# 7 Loops

When the same operation has to be repeated several times, for a given number of times or as long as a condition is verified (or as long as it is not verified), loops can be used, which is much less painful than evaluating by hand or by copying and pasting the same instruction.

We will discuss two types of loops in this chapter:

• those for which we do not know a priori the number of iterations (the number of repetitions) to be performed: while() loops
• those for which we know a priori how many iterations are necessary: for() loops

It is possible to stop a for() loop before a predefined number of iterations; in the same way, it is possible to use a while() loop by knowing in advance how many iterations to perform.

## 7.1 Loops with while()

The principle of a while() loop is that instructions inside the loop will be repeated as long as a condition is met. The idea is to make this condition depend on one or more objects that will be modified during the iterations (otherwise, the loop would turn infinitely).

The syntax is as follows:

while condition:
instructions

As for conditional instructions (see Section 6), the instructions are placed inside a block.

Let’s look at an example of a while() loop:

x = 100
while x/3 > 1:
print(x/3)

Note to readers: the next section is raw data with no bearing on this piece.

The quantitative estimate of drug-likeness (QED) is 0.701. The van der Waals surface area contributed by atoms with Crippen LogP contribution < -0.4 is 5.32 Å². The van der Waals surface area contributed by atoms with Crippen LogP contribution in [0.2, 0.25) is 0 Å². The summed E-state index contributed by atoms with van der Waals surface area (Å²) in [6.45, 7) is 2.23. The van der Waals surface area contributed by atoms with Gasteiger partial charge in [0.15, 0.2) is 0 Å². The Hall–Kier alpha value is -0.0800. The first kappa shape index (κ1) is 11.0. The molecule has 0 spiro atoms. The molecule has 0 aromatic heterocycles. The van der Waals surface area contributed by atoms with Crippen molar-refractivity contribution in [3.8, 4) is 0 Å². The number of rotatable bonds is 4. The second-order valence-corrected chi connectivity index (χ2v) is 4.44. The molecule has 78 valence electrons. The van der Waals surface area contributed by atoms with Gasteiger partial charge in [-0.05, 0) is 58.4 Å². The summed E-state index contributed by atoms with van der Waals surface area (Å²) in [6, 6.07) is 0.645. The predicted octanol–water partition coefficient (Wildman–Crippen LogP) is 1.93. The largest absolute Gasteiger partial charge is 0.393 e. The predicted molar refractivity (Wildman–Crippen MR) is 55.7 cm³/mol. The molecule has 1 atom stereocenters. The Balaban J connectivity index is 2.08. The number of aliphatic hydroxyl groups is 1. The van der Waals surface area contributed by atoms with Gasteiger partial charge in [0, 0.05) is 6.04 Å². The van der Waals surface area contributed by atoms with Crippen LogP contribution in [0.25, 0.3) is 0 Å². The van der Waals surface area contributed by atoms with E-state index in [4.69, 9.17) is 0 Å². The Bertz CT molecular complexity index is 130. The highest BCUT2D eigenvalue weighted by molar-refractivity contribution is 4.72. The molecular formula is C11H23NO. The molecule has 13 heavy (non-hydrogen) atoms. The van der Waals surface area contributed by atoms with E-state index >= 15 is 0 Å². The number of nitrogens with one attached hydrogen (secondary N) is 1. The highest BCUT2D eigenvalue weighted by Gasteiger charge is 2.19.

x = x/3
## 33.333333333333336
## 11.111111111111112
## 3.703703703703704
## 1.234567901234568
print(x/3>1)
## False
print(x/3)
## 0.41152263374485604

In this loop, at each iteration, the value of x divided by 3 is displayed, then the value of x is replaced by a third of its current value. This operation is repeated as long as the expression x/3 > 1 returns True.

## 7.2 Loops with for()

When we know the number of iterations in advance, we can use a for() loop. The syntax is as follows:

for object in possible_values:
instructions

with object the name of a local variable at the function for(), possible_values an object comprising $$n$$ elements defining the values that object will take for each of the $$n$$ turns, and instructions the instructions that will be executed at each iteration.

In the following example, we will calculate the square of the first $$n$$ integers. The values that our object variable (which we will call i) will take will be integers from 1 to $$n$$. To obtain a sequence of integers in Python, we can use the range() function, which takes the following arguments: